5 min read

506(b) and 506(c) Uncovered: What’s the Best Strategy For Your Alternative Investment Business?

Real estate syndication holds immense profit potential, but the choice of strategy can make all the difference. Whether you’re new to the syndication business or an old timer in the field, we’re sure about you’ve heard about 506(b) and 506(c). But the question is, which strategy should you opt for?

About the Author
Chris Arias

Chris is a proud co-founder of Raise Ready Systems. He brings his extensive marketing experience from the private equity real estate space. He is passionate about real estate investing, from mindset to assets, and is dedicated to continuous education. He enjoys the outdoors, traveling, and building relationships.

Private equity offerings have so much profit potential but marketing it for success can be a bit tricky.

And when we speak of structures, the two options we think of are 506(b) and 506(c). They each come with their own set of pros and cons, tools and challenges.

Now if you want to know which one can take your alternative investment management business to the next level, stick around and we'll break it all down for you.

506(b): The Inclusive Choice

This is like the "come one, come all" strategy because it lets both accredited and non-accredited investors join your journey, expanding your reach.

But here's the deal: it's not so hot on marketing, especially online. No Facebook / Instagram ads and no Google ads to shout about your deals.

Rule 506(b) is part of the SEC’s Reg D that allows anyone to sell securities to an unlimited number of accredited investors and up to 35 non-accredited investors without registration.

Basically, an alternative investment manager can raise any amount of money as long as they do not publicly solicit for those funds.

No online promotion, no paid campaigns.

You also can't bring someone you just met into your current deal — whether they're accredited or not.

You've got to wait for the next opportunity, which, in the world of private equity, can be frustrating when time is money.

Cracking the Code of 506(b) Marketing

So, how do you work around these limitations?

The answer lies in building relationships with the people around you. Start by nurturing those existing connections and expanding your network within your inner circle.

This might mean engaging in more face-to-face interactions, attending local real estate events, or even leveraging your personal contacts.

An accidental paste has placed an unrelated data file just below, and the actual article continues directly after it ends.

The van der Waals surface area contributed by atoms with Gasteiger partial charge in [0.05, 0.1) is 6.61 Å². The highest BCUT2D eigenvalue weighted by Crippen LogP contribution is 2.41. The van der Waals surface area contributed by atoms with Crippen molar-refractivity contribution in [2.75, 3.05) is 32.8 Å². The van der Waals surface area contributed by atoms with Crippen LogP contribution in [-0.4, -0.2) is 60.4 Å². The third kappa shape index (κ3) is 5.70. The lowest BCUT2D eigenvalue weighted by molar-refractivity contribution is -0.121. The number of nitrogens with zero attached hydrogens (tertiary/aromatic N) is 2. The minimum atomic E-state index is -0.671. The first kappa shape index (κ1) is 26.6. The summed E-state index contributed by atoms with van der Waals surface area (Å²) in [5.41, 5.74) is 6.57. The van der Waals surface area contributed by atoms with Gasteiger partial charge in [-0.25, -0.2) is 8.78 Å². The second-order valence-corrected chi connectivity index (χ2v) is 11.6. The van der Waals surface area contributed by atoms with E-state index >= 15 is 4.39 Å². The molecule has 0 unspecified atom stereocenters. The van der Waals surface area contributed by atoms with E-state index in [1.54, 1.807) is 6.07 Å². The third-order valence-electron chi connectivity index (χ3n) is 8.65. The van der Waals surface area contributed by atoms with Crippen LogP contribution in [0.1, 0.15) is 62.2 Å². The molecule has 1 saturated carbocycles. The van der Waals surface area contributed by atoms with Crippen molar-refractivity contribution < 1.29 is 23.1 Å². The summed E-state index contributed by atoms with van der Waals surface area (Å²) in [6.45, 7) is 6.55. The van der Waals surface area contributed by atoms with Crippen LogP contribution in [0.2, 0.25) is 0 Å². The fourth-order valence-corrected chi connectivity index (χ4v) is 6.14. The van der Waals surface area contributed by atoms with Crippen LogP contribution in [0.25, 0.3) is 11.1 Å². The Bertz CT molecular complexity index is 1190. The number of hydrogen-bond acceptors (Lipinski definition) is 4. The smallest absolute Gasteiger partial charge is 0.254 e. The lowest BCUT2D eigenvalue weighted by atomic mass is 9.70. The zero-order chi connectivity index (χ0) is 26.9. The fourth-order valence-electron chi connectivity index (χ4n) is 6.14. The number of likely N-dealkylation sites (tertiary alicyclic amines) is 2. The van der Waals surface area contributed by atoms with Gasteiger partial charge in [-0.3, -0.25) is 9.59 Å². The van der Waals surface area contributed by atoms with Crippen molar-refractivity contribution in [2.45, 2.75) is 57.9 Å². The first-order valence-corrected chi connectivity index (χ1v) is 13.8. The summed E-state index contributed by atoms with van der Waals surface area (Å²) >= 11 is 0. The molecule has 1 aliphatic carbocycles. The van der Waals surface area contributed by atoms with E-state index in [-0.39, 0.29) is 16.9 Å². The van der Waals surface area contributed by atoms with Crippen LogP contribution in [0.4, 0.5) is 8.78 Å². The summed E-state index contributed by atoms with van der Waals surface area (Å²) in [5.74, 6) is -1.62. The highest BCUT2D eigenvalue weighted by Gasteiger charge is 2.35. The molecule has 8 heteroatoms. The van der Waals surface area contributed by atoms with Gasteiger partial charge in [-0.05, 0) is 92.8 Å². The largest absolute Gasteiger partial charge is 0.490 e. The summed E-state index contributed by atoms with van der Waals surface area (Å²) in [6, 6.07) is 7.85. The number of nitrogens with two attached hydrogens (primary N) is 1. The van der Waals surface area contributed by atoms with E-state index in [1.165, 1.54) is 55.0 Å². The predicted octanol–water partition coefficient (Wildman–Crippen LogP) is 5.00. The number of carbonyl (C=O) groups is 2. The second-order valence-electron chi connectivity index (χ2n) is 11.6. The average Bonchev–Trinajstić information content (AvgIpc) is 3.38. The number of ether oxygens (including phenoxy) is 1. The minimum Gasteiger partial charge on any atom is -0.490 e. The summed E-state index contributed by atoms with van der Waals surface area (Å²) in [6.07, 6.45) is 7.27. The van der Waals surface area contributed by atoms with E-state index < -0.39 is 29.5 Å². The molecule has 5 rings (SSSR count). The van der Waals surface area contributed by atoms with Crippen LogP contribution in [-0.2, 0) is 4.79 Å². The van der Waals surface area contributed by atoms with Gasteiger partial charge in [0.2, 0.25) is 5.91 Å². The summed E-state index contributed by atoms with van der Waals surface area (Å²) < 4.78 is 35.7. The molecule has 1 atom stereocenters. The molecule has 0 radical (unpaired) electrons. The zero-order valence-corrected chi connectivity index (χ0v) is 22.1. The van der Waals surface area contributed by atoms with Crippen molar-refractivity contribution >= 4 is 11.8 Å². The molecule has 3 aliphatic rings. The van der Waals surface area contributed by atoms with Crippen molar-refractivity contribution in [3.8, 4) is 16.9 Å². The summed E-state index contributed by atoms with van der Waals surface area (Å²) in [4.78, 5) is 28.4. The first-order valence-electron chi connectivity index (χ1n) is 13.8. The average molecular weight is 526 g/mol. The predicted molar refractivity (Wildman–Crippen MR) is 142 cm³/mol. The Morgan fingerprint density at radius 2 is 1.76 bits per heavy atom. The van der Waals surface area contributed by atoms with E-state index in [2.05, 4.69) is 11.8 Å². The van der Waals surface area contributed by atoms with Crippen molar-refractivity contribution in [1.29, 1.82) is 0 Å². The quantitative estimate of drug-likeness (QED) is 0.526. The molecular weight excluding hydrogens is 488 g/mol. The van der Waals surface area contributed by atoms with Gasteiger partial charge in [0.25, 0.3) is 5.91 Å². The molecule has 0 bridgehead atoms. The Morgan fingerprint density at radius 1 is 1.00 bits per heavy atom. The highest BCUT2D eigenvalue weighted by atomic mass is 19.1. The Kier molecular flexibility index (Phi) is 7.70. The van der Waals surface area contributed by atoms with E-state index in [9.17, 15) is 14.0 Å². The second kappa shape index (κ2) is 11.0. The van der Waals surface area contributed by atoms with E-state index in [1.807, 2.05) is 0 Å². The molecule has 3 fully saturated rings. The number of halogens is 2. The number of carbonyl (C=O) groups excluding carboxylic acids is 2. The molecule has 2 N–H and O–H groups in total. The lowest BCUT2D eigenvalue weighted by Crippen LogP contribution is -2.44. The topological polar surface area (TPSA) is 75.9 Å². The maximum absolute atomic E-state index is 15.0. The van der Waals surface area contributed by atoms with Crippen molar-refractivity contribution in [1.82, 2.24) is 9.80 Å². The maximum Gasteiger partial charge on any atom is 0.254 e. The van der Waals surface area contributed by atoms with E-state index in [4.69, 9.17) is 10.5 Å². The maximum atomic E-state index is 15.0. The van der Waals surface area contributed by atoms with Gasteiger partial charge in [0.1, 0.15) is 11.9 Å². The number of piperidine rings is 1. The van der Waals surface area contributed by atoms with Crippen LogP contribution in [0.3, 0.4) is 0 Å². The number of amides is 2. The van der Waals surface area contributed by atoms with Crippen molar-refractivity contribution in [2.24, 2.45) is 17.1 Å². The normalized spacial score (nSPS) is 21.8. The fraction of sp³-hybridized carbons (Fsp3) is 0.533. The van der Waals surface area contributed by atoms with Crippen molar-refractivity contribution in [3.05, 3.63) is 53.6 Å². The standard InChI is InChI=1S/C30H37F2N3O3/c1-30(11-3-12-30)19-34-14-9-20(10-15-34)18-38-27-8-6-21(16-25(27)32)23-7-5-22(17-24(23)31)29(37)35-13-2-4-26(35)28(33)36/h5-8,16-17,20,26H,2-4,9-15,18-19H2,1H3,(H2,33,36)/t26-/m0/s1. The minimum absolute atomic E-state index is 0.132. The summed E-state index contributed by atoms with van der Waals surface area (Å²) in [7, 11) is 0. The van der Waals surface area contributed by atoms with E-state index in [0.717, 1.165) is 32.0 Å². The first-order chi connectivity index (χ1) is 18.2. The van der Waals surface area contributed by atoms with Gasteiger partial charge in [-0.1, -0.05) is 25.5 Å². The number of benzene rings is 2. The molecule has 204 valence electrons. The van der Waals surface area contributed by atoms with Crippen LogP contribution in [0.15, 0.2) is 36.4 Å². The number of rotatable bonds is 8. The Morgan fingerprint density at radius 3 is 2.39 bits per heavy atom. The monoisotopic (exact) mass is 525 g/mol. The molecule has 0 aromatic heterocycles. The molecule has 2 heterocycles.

Also, consider sharing your knowledge and expertise through avenues like podcasts and YouTube channels.

Break down your content into bite-sized pieces that resonate with your audience.

This not only establishes you as an authority in your field but also creates opportunities for potential investors to discover you and your offerings.

506(c): The Digital Megaphone

Now, let's flip the script to 506(c).

This one's a game-changer because with this strategy, you're allowed to shout your deals from the digital rooftops: Facebook, Instagram, YouTube, Google — you name it.

All of these tools can be used to showcase your deal to the larger public.

However, there's a catch here too. With 506(c), you can only bring in accredited investors.

Now what's the big deal about accredited investors?

Accredited investors are individuals or entities who meet certain financial criteria related to income or net worth.

They're considered more financially sophisticated and, in the eyes of the law, better equipped to assess investment risks.

That means you can't have just anyone. And honestly, that just works fine.

Why? Because with this approach, you can streamline investor qualification by exclusively targeting accredited investors online, making everything smoother and faster, potentially leading to more substantial investments.

Its scalability and efficiency, especially when paired with automation tools, make it an ideal strategy for those looking to expand their capital raising efforts.

And just to reiterate, there are online ad platforms that make it easier to find these accredited investors. These platforms have all the nifty tools and databases to help you track down the accredited investors you're after.

This process is a real time-saver, and it ensures you're chatting up the right crowd — people who are genuinely keen and qualified to invest in what you're offering.

Planting Seeds: Graduating from 506(b) to 506(c)

Your 506(b) efforts can actually complement your 506(c) strategies.

This is because all marketing efforts behind 506(b) are purely organic. Think blogs, podcasts, video content on YouTube. So, it doubles as a nice foundation for future paid efforts.

Think of 506(b) as planting seeds, and when it's time for 506(c), you'll have a garden full of engaged investors who already know and trust you.

You can even leverage the positive experiences from 506(b) investors as testimonials to win over future investors in your future 506(c) offerings.

Ultimately, building relationships through 506(b) can set the stage for successful 506(c) campaigns.

In Conclusion

In the 506(b) vs. 506(c) showdown, both have their strengths and weaknesses.

  • 506(b) is inclusive but limits your online marketing options.
  • 506(c) allows online marketing but restricts your investor pool to accredited individuals.

Whether you lean towards 506(c) or stick with 506(b), finding marketing strategies that work is the key to thriving in the alternative investments business.

So, there you have it — a straightforward look at 506(b) vs 506(c) marketing strategies.

Keep those deals rolling, and remember that with the right marketing strategy, success is within reach.

P.S. If you are a alternative investments manager and you want your investor marketing strategy to catch up, reach out to us. We have a capital raising system that allows you to market effectively and build relationships with accredited investors.

Schedule a call today to ask us any questions.